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To A Beautiful Quaker

George Gordon Lord Byron 1788 (London) – 1824 (Missolonghi, Aetolia)



Sweet girl! though only once we met,
That meeting I shall ne'er forget;
And though we ne'er may meet again,
Remembrance will thy form retain.
I would not say, 'I love,' but still
My senses struggle with my will:
In vain, to drive thee from my breast,
My thoughts are more and more represt;
In vain I check the rising sighs,
Another to the last replies:
Perhaps this is not love, but yet
Our meeting I can ne'er forget.

What though we never silence broke,
Our eyes a sweeter language spoke.
The toungue in flattering falsehood deals,
And tells a tale in never feels;
Deceit the guilty lips impart,
And hush the mandates of the heart;
But soul's interpreters, the eyes,
Spurn such restraint and scorn disguise.
As thus our glances oft conversed,
And all our bosoms felt, rehearsed,
No spirit, from within, reproved us,
Say rather, ''twas the spirit moved us.'
Though what they utter'd I repress,
Yet I conceive thou'lt partly guess;
For as on thee my memory ponders,
Perchance to me thine also wanders.
This for myself, at least, I'll say,
Thy form appears through night, through day:
Awake, with it my fancy teems;
In sleep, it smiles in fleeting dreams;
The vision charms the hours away,
And bids me curse Aurora's ray
For breaking slumbers of delight
Which make me wish for endless night:
Since, oh! whate'er my future fate,
Shall joy or woe my steps await,
Tempted by love, by storms beset,
Thine image I can ne'er forget.

Alas! again no more we meet,
No more former looks repeat;
Then let me breathe this parting prayer,
The dictate of my bosom's care:
'May heaven so guard my lovely quaker,
That anguish never can o'ertake her;
That peace and virtue ne'er forsake her,
But bliss be aye her heart's partaker!
Oh, may the happy mortal, fated
To be by dearest ties related,
For her each hour new joys discover,
And lose the husband in the lover!
May that fair bosom never know
What 't is to feel the restless woe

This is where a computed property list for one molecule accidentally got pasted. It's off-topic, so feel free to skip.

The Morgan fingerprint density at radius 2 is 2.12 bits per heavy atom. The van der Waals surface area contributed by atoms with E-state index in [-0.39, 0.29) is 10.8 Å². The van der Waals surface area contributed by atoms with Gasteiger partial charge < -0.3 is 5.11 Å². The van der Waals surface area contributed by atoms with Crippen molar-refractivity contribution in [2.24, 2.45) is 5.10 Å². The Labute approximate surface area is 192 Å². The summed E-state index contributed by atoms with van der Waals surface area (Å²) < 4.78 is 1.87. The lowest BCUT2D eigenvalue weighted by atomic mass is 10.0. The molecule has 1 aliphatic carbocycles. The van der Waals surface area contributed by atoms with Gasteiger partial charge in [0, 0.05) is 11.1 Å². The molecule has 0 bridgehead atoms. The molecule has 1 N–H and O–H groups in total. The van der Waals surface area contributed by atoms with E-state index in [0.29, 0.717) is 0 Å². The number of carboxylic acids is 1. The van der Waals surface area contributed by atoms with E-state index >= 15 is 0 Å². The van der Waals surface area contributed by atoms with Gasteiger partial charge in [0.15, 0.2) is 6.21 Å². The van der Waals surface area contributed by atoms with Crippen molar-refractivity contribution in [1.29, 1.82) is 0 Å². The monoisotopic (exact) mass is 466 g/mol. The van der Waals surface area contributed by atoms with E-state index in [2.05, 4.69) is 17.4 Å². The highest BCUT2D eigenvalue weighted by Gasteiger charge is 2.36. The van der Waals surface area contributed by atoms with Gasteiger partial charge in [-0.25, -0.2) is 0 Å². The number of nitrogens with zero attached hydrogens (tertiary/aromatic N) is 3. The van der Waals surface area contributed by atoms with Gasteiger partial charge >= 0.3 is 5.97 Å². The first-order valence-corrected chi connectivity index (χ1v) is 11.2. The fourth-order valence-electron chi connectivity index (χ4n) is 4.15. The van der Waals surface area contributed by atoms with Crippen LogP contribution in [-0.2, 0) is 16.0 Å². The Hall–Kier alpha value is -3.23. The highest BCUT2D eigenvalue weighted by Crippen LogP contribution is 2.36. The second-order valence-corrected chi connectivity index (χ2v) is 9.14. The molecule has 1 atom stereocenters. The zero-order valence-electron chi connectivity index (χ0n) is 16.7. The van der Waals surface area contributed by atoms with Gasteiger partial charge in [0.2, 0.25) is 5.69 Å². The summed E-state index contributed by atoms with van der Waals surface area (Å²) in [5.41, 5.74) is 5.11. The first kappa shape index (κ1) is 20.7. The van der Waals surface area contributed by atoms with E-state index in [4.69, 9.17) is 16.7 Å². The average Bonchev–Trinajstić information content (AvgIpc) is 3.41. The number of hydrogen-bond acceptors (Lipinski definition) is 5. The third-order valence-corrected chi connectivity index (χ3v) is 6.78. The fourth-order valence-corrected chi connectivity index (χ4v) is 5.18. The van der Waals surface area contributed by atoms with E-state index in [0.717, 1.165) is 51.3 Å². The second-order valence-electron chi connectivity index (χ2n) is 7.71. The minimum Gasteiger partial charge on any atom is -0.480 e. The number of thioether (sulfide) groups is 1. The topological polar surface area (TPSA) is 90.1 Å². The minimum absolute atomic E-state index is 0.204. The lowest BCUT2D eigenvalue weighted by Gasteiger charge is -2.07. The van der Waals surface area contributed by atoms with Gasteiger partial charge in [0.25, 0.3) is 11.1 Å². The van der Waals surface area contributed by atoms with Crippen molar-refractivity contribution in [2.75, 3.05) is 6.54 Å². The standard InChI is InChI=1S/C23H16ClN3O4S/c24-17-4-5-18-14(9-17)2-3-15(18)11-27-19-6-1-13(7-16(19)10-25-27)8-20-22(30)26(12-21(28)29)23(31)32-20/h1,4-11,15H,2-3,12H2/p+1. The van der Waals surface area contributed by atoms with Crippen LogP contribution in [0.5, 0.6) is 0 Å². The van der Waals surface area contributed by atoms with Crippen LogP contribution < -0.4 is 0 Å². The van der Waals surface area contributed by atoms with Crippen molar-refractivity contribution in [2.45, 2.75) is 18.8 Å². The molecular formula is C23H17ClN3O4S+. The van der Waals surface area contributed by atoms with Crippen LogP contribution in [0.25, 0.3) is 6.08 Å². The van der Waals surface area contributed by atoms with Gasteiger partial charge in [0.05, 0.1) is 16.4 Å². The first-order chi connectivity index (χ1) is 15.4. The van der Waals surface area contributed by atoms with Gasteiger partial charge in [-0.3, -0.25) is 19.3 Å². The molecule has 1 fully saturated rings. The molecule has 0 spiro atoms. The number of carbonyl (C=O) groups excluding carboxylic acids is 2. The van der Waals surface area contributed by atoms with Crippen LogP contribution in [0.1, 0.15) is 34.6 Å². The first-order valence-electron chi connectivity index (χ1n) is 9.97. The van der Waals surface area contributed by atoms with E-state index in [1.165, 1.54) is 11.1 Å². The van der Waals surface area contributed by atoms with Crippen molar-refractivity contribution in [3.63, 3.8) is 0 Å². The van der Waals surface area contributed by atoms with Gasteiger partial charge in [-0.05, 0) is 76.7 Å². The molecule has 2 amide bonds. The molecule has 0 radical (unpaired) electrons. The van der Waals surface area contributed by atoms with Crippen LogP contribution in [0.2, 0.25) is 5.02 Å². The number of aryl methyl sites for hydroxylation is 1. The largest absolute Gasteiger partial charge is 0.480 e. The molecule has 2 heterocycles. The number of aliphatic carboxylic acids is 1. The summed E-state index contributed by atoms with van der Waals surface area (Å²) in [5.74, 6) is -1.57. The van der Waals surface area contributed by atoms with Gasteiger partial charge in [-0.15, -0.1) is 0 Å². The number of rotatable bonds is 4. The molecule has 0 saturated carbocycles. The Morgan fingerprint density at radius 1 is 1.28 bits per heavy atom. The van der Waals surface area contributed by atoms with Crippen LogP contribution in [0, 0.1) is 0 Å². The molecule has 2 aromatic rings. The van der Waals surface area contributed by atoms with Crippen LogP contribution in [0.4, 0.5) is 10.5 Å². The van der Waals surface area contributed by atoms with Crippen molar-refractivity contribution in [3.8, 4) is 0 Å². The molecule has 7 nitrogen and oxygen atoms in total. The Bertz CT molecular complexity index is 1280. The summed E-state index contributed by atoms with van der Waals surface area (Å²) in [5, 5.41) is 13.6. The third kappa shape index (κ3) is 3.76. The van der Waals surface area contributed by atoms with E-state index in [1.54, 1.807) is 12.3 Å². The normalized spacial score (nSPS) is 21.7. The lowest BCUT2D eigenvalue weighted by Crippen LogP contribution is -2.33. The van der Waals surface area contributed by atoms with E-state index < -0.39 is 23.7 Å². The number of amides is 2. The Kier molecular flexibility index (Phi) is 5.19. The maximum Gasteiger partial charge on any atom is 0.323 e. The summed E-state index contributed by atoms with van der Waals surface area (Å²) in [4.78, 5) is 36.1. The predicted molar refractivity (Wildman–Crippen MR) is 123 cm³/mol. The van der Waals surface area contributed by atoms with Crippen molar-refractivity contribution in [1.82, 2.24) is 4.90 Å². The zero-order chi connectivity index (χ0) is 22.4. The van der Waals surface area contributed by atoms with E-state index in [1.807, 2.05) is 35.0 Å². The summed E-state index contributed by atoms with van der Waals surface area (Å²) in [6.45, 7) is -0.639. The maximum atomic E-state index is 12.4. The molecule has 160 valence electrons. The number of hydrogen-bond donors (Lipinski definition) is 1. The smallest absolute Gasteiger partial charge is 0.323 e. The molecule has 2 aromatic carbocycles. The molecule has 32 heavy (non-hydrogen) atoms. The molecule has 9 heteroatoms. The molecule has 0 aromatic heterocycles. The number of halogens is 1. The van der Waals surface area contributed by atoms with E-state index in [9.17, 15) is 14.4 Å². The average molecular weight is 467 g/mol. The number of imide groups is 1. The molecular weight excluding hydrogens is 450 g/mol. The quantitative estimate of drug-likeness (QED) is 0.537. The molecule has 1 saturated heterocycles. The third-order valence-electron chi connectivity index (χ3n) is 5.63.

Which stings the soul with vain regret,
Of him who never can forget!'

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Submitted on May 13, 2011

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George Gordon Lord Byron

George Gordon Byron, 6th Baron Byron, known simply as Lord Byron, was an English poet, peer and politician who became a revolutionary in the Greek War of Independence, and is considered one of the leading figures of the Romantic movement. He is regarded as one of the greatest English poets and remains widely read and influential. Among his best-known works are the lengthy narrative poems Don Juan and Childe Harold's Pilgrimage; many of his shorter lyrics in Hebrew Melodies also became popular. He travelled extensively across Europe, especially in Italy, where he lived for seven years in the cities of Venice, Ravenna, and Pisa. During his stay in Italy he frequently visited his friend and fellow poet Percy Bysshe Shelley. Later in life Byron joined the Greek War of Independence fighting the Ottoman Empire and died of disease leading a campaign during that war, for which Greeks revere him as a national hero. He died in 1824 at the age of 36 from a fever contracted after the First and Second Siege of Missolonghi. His only legitimate child, Ada Lovelace, is regarded as a foundational figure in the field of computer programming based on her notes for Charles Babbage's Analytical Engine. Byron's illegitimate children include Allegra Byron, who died in childhood, and possibly Elizabeth Medora Leigh.  more…

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